Rare sighting of rescued Himalayan Griffon Vulture thrills Maha bird-lovers

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More so, after it emerged that the bird sighted soaring in the skies was actually the once rescued on December 28, 2020, and spending over a month at the Malabar Awareness & Rescue Centre for Wildlife (MARC) in Kerala’s Kannur.

“This vulture was spotted going for food in the Jungli Jaigad Fort area of Sahyadri on May 9 morning and forest guard Santosh Chalke managed to click it in flight,” ornithologist and honorary Wildlife Warden Rohan Bhate told IANS.

Chalke provided the vulture’s photos to Bhate for further studies which revealed an orange tag on the majestic vulture’s right wing which was affixed by MARC scientific and migratory studies before it was released in the Wayanad Wildlife Sanctuary on January 31.

After its release, the Himalayan Griffon Vulture was spotted only once on February 28, feasting over a carcass in Kerala with many other vultures, as per a MARC report, and followed by the latest sighting in Sahyadri Tiger Reserve a fortnight ago.

Later, the team of Bhate, Chalke, and others kept a vigil for over a week, but it was not seen again.

“This spells good tidings…. It is a juvenile bird, around 1 year old, was rescued by a team of birdlovers including R. Roshnath and C. Sashikumar of MARC. Its sighting is an indicator that the rescue effort was successful and it had adapted again in the wild,” Deputy Director, Bombay Natural History Society (BNHS) and Principal Scientist of its Vulture Breeding Programme, Dr Vibhu Prakash told IANS in Mumbai.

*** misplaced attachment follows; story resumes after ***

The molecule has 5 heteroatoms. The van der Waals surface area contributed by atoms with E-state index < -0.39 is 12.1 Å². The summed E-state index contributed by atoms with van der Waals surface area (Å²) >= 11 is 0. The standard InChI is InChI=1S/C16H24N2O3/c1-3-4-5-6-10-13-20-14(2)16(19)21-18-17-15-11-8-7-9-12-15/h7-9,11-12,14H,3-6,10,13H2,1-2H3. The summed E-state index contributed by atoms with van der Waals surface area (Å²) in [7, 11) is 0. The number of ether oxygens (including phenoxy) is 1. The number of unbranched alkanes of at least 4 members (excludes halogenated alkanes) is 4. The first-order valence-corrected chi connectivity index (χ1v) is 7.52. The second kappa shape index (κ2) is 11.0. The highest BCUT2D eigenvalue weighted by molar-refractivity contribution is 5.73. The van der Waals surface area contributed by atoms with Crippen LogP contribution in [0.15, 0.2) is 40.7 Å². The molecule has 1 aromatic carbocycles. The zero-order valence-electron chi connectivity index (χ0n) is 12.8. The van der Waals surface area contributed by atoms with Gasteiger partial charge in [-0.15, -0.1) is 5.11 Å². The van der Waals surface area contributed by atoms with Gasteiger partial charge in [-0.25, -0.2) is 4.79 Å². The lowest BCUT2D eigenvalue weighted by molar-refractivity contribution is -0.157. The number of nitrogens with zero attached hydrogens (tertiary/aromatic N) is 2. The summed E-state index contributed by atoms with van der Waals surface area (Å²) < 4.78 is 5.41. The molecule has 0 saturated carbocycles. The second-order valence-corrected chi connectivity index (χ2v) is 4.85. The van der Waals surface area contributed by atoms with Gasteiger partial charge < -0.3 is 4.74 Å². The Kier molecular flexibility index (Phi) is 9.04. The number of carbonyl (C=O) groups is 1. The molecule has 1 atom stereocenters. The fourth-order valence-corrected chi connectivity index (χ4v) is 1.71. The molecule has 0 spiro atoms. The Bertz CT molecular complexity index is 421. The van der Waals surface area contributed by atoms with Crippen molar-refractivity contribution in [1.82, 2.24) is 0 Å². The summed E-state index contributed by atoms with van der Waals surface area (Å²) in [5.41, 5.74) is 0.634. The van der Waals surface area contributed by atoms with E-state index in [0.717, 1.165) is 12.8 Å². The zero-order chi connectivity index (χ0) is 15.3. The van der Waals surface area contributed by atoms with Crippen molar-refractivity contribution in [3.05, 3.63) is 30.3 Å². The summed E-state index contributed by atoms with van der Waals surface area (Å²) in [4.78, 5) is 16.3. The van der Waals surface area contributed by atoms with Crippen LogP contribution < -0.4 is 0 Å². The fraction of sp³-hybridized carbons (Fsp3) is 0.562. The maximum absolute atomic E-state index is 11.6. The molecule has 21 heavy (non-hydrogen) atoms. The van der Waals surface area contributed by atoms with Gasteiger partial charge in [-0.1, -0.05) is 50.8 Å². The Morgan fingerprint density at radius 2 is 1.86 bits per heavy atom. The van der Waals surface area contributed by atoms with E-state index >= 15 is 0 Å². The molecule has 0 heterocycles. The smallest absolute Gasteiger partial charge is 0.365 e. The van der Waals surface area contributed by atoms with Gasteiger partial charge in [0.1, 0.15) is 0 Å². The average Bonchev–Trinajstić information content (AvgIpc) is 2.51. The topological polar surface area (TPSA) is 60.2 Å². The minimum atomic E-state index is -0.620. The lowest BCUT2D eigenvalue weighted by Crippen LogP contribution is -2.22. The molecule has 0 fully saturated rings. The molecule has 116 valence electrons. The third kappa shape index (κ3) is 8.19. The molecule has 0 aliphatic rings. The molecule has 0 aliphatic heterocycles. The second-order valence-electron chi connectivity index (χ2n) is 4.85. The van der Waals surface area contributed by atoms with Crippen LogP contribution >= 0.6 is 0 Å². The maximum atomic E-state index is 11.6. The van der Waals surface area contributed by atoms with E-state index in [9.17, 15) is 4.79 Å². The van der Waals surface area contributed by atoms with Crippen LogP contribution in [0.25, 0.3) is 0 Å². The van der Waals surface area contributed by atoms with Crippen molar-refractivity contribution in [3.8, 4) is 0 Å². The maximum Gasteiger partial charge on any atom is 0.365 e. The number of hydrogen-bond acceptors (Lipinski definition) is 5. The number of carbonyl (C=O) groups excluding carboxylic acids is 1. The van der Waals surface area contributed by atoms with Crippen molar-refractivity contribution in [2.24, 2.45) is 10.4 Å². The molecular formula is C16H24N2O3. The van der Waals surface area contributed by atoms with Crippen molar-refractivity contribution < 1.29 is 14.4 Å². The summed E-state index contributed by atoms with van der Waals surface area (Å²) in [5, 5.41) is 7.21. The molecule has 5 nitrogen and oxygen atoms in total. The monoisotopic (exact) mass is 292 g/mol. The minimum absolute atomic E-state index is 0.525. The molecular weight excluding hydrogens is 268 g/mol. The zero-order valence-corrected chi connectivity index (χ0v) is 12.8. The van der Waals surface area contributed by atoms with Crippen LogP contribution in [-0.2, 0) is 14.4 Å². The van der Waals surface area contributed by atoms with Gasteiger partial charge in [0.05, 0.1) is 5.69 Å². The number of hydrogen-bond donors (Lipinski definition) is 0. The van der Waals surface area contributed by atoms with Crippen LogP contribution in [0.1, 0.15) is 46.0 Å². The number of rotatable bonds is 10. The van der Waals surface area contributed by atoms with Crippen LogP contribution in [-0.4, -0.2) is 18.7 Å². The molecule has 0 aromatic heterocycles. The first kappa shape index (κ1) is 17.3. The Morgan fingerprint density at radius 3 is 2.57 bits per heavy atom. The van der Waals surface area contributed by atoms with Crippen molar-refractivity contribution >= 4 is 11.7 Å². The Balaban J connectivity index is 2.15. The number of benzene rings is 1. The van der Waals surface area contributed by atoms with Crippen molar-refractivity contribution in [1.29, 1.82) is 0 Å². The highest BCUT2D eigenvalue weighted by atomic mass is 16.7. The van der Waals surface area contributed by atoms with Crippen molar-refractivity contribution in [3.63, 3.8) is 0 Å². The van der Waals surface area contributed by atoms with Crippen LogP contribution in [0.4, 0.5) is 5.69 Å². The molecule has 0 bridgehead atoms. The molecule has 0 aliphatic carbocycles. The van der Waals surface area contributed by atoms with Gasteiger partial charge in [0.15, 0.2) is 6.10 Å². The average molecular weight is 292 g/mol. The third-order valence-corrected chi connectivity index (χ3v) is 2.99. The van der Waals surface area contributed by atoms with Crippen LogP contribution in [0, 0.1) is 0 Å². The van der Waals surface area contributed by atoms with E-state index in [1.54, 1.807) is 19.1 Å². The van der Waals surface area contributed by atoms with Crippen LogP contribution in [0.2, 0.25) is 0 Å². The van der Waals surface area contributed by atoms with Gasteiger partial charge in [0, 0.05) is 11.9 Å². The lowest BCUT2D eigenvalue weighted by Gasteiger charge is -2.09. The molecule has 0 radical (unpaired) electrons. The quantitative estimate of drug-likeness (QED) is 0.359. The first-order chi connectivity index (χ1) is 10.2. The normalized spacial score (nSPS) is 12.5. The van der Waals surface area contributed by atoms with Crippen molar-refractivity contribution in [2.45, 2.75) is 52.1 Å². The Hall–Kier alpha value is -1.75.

Himalayan Griffon Vultures are usually found in Tibet, Mongolia, southwest China, Kazakhstan, Uzbekistan, Kyrgzstan, Tajikistan, Afghanistan, Pakistan, Nepal, Bhutan, southern Europe besides the arid regions of north and northwest parts of India.

Bhate said that the huge and magnificent bird stands around 125 cms tall, with a gigantic wingspan of around 3 metres (8-9 feet), average weight of male-female 8-10 kgs, with white feathers on the head, buff coloured on the back, with dark brown-black tail-feathers and a black bill.

As with all vultures, it is a scavenger and relishes rotting meat, builds its nest high on cliffs or ridges and is a poor breeder with the female laying one egg a year a majority of the eggs or chicks fall prey to other predators, though the survivors can live beyond 40 years, added Dr Prakash.

To a question, Dr Prakash said that this vulture might live in the vicinity till Winter 2021-2022 before it would fly back to its regular environs north of the Himalayan range or eastern Europe, as this species can fly thousands of kms during migration.

Roshnath and Sashikumar’s report said that the Himalayan Griffon Vultures recorded sightings have been barely two-three in south India in the past 30 years, while Bhate spotted one in Koyna Wildlife Sanctuary, which is part of the Sahyadri Tiger Reserve.

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